We’re flooded, drowning in information. We’re better than ever at collecting the dots, worse than ever at connecting the dots. This is true at the level of national security, business intelligence, customer and vendor relationship management and the personal daily real-time streams we audit. We cast our nets wider than ever and catch everything. Nothing escapes our grasp.
This high-velocity firehose of messages seems to imply that something is going on. But the items that pass through this pipe require additional filtering to find out whether anything important is really going on. The violence and the sheer volume of messages are an indicator, a message about the medium itself, but the individual messages pass by so quickly that one only gets a sense of their general direction and whether they carry a positive or negative charge. Oddly, there’s a disconnect between message traffic and whether something important is going on. There’s always a high volume of message traffic, there’s rarely anything going on.
Creeps in this petty pace from day to dayTo the last syllable of recorded time,And all our yesterdays have lighted foolsThe way to dusty death. Out, out, brief candle!Life’s but a walking shadow, a poor playerThat struts and frets his hour upon the stageAnd then is heard no more: it is a taleTold by an idiot, full of sound and fury,Signifying nothing.
The Atlantic Wire’s series ‘What I Read‘ asks various notable personalities about their media diet. When confronted with an all-you-can-eat smorgasbord, how does one choose what to eat? A recent column contained thoughts by Wired editor Chris Anderson on his foraging techniques. One of the best filters that Anderson uses is free of charge, and given to him by a friend:
Nassim Taleb once advised people to ignore any news you don’t hear in a social context. From people you know and, ideally, face to face. You have two combinatorial filters in social communication. First, you’ve chosen to talk with these people, and second, they’ve chosen to bring it up. Those two filters–a social and an importance filter–are really good ways of identifying what really matters to people. If I hear about news through social means, and if I hear about it three times, then I pay attention.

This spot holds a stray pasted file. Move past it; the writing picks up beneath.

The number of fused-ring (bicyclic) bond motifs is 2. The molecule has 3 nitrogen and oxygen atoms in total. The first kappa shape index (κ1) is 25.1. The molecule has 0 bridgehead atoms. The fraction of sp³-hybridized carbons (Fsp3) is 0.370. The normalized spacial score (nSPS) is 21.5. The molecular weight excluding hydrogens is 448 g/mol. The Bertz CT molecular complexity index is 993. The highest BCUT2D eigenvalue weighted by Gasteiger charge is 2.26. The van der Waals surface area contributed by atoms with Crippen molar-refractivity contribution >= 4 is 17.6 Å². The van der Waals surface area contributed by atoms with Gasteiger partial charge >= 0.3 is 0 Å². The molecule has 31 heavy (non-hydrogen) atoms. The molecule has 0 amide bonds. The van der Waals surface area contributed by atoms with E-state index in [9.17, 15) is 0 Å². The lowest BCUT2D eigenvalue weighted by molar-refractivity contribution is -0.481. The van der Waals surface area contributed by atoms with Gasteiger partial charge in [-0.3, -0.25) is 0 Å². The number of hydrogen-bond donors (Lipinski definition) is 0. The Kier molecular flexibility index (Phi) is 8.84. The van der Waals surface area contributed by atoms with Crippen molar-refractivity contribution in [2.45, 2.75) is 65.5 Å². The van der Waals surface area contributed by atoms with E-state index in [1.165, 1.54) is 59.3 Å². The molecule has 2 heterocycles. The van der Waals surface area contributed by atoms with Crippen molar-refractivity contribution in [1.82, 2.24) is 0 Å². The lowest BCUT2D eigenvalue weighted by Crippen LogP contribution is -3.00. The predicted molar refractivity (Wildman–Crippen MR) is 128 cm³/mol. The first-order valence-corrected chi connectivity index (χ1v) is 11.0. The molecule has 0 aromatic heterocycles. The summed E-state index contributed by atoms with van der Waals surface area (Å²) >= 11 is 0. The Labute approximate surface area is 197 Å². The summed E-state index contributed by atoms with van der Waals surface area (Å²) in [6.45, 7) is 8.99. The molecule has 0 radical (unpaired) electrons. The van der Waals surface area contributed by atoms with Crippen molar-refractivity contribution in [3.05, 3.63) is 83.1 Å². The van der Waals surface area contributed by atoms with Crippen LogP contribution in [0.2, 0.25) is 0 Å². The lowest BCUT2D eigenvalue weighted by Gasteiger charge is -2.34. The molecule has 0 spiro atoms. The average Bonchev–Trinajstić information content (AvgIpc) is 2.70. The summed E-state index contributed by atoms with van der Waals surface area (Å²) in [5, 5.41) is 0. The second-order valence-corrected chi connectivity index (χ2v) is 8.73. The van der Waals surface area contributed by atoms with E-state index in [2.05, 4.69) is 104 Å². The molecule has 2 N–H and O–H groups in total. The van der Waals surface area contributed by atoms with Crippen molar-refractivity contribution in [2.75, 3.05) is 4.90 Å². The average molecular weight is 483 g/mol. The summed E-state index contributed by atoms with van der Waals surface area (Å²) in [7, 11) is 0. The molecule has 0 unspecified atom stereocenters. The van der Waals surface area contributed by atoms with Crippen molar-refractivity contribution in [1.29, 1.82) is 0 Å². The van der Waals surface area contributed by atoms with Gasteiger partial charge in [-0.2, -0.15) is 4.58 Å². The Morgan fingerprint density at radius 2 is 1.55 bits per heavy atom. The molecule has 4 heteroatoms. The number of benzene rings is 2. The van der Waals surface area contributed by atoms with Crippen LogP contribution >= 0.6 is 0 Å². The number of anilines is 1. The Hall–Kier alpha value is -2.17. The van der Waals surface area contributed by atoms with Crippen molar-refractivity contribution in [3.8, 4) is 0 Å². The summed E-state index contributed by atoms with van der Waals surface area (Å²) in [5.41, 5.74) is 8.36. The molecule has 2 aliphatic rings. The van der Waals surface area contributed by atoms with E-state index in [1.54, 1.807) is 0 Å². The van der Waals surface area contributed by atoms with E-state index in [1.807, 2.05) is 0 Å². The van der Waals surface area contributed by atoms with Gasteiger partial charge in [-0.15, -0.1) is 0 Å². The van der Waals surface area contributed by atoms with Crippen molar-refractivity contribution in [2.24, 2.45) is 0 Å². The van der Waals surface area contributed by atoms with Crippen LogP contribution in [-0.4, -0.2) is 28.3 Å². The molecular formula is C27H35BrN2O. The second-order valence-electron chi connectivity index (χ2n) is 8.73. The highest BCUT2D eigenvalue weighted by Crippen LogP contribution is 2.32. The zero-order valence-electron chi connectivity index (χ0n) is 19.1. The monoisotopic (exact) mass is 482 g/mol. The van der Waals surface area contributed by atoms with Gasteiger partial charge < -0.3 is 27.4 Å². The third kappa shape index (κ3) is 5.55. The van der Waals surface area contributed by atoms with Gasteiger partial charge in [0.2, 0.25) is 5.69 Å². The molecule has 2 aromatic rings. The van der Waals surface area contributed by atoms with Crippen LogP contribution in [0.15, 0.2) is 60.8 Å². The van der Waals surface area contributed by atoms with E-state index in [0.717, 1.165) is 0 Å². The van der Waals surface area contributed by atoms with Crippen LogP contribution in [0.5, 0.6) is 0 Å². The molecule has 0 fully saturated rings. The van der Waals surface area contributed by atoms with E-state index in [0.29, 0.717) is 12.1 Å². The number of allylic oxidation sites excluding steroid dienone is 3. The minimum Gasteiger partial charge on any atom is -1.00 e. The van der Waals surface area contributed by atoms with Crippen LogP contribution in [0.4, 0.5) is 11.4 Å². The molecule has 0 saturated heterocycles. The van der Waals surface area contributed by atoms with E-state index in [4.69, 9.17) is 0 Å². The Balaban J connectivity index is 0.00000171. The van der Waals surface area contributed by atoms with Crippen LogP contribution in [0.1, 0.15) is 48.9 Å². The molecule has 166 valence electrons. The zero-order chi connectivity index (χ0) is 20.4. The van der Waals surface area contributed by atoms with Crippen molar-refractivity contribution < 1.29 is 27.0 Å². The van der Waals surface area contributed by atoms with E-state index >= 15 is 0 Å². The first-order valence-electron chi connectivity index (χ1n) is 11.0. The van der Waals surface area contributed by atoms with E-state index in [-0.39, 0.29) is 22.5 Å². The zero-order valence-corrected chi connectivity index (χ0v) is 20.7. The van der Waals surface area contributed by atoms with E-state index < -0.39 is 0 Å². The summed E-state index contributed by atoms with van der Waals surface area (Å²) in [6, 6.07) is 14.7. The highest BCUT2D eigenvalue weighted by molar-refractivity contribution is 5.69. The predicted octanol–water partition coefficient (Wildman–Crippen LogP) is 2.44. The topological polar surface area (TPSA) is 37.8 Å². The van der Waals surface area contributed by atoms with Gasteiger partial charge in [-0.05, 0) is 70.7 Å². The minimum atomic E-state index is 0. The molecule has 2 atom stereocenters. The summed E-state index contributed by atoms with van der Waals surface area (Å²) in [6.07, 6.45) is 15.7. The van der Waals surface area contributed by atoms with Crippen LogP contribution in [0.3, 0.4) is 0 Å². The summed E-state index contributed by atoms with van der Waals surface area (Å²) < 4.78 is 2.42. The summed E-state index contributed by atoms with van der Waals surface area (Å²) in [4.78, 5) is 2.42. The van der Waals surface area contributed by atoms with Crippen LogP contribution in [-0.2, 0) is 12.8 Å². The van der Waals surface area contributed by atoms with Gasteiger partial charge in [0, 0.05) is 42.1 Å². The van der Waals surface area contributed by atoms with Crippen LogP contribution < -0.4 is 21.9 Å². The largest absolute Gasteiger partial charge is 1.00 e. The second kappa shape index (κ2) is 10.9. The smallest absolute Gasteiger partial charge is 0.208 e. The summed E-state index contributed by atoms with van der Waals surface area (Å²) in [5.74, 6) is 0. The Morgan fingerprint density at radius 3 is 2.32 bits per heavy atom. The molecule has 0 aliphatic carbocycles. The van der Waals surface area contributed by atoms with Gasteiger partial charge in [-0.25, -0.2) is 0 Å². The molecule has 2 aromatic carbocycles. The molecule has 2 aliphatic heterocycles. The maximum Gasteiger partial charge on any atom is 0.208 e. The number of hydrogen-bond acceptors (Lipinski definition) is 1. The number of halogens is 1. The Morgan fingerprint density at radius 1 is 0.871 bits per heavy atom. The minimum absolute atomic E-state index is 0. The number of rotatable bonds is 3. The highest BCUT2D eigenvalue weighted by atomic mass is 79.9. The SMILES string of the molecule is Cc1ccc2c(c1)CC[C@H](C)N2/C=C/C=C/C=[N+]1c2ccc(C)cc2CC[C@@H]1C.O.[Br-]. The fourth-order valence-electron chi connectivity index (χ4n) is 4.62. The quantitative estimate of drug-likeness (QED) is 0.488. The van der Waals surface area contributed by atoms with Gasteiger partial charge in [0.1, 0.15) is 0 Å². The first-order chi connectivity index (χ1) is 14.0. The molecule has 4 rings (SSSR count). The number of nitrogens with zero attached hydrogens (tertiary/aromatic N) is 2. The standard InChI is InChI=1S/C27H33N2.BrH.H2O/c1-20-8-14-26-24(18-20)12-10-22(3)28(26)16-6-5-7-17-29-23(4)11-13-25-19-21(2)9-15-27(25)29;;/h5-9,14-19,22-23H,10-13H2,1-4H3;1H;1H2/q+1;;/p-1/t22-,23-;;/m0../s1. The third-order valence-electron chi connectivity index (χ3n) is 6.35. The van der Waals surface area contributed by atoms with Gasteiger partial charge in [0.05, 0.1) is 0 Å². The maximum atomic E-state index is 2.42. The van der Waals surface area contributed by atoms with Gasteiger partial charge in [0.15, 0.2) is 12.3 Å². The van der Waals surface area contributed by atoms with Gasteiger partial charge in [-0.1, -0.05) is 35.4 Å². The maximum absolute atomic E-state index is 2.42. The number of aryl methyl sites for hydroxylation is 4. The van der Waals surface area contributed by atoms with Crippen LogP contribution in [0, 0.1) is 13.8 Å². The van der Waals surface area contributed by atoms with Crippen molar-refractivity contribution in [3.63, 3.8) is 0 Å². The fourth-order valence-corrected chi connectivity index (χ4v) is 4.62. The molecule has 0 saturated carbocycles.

The interesting thing about this technique is that it doesn’t require Network scale technical capability. Spidering the entire Network and running a query through a relevance algorithm isn’t part of the picture. Trading your personal information for access to large scale cloud-based computational capabilities isn’t required either. Authentically connecting with people to learn what really matters to people is the key.
It turns out that not much matters to a mechanical or computational process. While it can sort items into a prioritized list based on this algorithm, or that one, the question of which algorithm should be used is a matter of indifference. And when we crank up the social context to extreme levels, we create some confusion around Taleb’s filters. Not every social media interaction provides the kind of social context Taleb is referring to. Only in their simplest and least technical incarnation, do these combinatorial filters provide high quality output. And despite all the sound and fury, the manifestations of speed whirling around us, “things happen fairly slowly, you know. They do.“